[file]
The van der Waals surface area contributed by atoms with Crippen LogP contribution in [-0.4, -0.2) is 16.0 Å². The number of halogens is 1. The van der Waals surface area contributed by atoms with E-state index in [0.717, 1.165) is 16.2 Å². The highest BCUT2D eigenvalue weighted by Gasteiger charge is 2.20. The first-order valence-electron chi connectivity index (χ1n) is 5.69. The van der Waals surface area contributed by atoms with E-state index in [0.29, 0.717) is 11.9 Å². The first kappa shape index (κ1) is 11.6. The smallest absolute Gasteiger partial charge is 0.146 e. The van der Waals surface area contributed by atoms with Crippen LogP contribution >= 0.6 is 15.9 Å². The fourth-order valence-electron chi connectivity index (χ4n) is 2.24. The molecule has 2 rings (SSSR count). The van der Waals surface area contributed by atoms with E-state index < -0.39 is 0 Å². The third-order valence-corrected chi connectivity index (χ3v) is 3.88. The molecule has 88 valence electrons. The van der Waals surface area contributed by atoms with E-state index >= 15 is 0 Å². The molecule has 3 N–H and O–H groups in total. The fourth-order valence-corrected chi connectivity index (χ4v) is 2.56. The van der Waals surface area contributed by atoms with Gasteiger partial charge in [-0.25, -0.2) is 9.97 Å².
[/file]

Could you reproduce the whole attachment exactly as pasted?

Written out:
The van der Waals surface area contributed by atoms with Crippen LogP contribution in [-0.4, -0.2) is 16.0 Å². The number of halogens is 1. The van der Waals surface area contributed by atoms with E-state index in [0.717, 1.165) is 16.2 Å². The highest BCUT2D eigenvalue weighted by Gasteiger charge is 2.20. The first-order valence-electron chi connectivity index (χ1n) is 5.69. The van der Waals surface area contributed by atoms with E-state index in [0.29, 0.717) is 11.9 Å². The first kappa shape index (κ1) is 11.6. The smallest absolute Gasteiger partial charge is 0.146 e. The van der Waals surface area contributed by atoms with Crippen LogP contribution >= 0.6 is 15.9 Å². The fourth-order valence-electron chi connectivity index (χ4n) is 2.24. The molecule has 2 rings (SSSR count). The van der Waals surface area contributed by atoms with E-state index < -0.39 is 0 Å². The third-order valence-corrected chi connectivity index (χ3v) is 3.88. The molecule has 88 valence electrons. The van der Waals surface area contributed by atoms with E-state index >= 15 is 0 Å². The molecule has 3 N–H and O–H groups in total. The fourth-order valence-corrected chi connectivity index (χ4v) is 2.56. The van der Waals surface area contributed by atoms with Gasteiger partial charge in [-0.25, -0.2) is 9.97 Å².